How to thresh dry beans |
Jessica Walliser, Columnist

How to thresh dry beans

Jessica Walliser
Jessica Walliser | for the Tribune-Review
Dried bean pods ready for threshing.

If you grow beans for drying in the garden, harvest time is here. Dried beans are ready for harvest as soon as the pods turn completely dry and begin to crack open. After the dried pods are harvested, you’ll need to thresh and store the beans for later use.

Threshing is the act of removing the individual beans from the pod. While it might seem easy, it isn’t; especially if you are threshing a lot of pods. Large farms use machinery for this job, but home gardeners often have to complete the task by hand.

Because we want to use the beans for cooking, they must be harvested before the pods fully open and the seeds drop to the ground. If you wait too long, the beans will be wasted. If you don’t wait long enough, the pods will still be green and the seeds will be too immature for long-term storage.

There are several different ways to thresh dry beans. If you’re just growing a few plants, pluck the dry pods from the plants, crack them open, and use your thumb to push the beans out of their pods. If you’re growing a large crop, hand threshing like this will take too much time.

Here are two other ways to thresh a larger bean harvest.

Begin by harvesting the dried bean pods on a dry day, preferably after an extended period of dry weather. Put the pods into brown paper grocery bags, placing about eight cups of the pods in each bag. Let the pods sit in the bags for 3 to 4 weeks, stirring them around inside the bag with your hands every few days. After that time, the pods should be very crunchy. If they aren’t, return them to the bags and check again in a week or two.

Technique 1: When the bean pods are completely dry, spread a clean tarp out on a flat patio or deck. Empty the bags full of bean pods out onto half of the tarp. Fold the empty half of the tarp over the bean pods. Make sure there are no pods close to the edge of the tarp.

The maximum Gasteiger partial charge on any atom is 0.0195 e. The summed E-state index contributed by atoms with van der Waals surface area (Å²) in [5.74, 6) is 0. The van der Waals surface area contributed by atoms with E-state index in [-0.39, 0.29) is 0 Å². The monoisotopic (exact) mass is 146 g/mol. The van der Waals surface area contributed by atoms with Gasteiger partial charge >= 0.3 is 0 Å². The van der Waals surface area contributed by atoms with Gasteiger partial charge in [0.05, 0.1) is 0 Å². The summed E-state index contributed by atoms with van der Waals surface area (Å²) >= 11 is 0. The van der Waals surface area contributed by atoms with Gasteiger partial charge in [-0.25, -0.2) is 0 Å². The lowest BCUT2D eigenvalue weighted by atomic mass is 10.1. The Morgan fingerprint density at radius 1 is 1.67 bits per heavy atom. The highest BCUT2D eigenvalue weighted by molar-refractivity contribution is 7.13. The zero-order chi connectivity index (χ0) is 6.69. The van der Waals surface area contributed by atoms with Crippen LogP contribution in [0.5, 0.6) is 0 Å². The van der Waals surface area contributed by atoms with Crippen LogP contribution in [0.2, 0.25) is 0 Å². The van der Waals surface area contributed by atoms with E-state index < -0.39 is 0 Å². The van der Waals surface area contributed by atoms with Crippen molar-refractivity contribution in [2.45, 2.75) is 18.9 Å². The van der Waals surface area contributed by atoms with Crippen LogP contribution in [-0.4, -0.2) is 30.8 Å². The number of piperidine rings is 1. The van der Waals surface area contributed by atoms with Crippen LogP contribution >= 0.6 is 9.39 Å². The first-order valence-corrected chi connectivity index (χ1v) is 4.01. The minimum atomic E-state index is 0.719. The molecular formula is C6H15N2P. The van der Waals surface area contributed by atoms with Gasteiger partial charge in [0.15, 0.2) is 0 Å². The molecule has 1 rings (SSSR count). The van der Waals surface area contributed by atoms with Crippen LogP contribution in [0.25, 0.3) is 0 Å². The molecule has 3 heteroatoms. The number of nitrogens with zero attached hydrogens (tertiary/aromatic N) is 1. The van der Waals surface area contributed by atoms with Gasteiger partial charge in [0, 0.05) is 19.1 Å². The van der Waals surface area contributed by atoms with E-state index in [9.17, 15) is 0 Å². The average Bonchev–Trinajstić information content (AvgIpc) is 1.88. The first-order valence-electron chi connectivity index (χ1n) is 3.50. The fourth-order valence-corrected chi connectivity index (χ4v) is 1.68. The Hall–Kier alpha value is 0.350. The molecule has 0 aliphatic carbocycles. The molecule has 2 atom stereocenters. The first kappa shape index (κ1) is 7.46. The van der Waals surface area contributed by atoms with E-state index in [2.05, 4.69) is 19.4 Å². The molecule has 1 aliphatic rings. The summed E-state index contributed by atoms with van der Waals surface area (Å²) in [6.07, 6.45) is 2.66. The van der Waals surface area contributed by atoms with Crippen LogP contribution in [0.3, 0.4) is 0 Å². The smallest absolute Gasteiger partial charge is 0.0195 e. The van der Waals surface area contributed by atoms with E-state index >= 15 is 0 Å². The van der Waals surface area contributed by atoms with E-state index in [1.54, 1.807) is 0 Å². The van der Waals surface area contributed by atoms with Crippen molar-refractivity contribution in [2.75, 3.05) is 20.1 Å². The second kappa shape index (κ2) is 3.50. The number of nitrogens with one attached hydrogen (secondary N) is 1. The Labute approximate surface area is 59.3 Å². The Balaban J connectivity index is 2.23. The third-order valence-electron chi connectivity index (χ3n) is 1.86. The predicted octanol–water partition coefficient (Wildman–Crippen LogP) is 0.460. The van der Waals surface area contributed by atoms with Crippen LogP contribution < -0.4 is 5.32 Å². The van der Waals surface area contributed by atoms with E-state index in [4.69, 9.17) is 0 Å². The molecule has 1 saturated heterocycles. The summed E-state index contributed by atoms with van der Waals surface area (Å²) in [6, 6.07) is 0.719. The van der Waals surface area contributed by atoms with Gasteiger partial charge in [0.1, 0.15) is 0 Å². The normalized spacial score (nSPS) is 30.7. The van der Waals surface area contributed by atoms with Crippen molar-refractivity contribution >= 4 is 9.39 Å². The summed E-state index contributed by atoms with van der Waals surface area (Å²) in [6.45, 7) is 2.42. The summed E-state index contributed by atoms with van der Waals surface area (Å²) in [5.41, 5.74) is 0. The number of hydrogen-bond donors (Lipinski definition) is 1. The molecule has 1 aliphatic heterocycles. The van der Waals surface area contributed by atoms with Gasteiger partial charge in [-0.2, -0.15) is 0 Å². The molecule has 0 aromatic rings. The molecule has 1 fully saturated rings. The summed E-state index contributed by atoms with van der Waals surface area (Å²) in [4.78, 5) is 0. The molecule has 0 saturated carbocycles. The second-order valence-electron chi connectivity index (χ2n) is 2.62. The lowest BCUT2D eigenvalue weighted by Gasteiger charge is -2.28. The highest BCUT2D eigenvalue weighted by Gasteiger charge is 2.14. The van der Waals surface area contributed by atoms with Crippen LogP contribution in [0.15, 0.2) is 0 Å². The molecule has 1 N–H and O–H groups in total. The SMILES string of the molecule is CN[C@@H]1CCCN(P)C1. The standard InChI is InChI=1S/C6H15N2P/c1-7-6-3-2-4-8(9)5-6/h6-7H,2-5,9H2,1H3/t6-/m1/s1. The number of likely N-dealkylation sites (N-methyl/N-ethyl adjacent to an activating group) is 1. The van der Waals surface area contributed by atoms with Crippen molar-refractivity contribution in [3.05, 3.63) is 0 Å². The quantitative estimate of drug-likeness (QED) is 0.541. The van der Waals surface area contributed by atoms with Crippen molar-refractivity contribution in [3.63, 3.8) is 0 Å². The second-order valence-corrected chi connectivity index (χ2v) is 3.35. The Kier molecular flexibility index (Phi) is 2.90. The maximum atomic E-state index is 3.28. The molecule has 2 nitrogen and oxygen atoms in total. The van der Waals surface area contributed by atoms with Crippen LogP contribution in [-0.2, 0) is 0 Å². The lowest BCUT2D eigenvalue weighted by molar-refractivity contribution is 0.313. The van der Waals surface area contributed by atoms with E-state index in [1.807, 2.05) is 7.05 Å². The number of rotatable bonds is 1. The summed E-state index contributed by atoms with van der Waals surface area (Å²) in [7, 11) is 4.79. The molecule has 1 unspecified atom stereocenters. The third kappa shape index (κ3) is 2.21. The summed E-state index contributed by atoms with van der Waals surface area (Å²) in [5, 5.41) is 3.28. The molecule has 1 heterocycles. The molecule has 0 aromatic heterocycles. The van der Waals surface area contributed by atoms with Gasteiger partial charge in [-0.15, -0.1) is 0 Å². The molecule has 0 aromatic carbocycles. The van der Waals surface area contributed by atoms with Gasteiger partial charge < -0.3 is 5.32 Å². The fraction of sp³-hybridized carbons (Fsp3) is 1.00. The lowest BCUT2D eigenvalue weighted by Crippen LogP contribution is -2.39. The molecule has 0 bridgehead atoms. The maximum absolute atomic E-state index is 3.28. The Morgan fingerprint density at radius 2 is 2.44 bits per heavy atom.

Walk or jump around on the folded tarp. As you do so, the seedpods crack open and the hard, dried seeds come out of their husks. The bean seeds themselves are very hard, so they will not be crushed as you walk around on the tarp. The brittle, dried pods easily crumble open.

Technique 2: For this method, use an empty woven plastic feed bag that holds about 35 pounds of black-oil sunflower seed.

Transfer the dried pods from the paper grocery bags into the empty birdseed bag, filling it about halfway. Tie the bag closed, removing as much air as possible. Once closed, stomp on the bag or smack it repeatedly into a hard surface. It will take a few dozen good smacks to separate the beans from their shells. Again, this will not hurt the dried beans, only remove them from the brittle outer pods.

Regardless of how you decide to thresh your dry beans, you’ll need to winnow off the crushed husks. For this task, I set an oscillating fan up next to the mixture of beans and crushed husks and use my hands to shuffle around the beans and pod fragments as the fan moves over them. The wind from the fan easily whisks away the pieces of pod while leaving the heavier beans behind. Then I sweep the beans to the center of the tarp and collect them for storage.

Horticulturist Jessica Walliser co-hosts “The Organic Gardeners” at 7 a.m. Sundays on KDKA Radio with Doug Oster. She is the author of several gardening books, including “Attracting Beneficial Bugs to Your Garden,” “Good Bug, Bad Bug,” and her newest title, “Container Gardening Complete.” Her website is Send your gardening or landscaping questions to [email protected] or The Good Earth, 622 Cabin Hill Drive, Greensburg, PA 15601.

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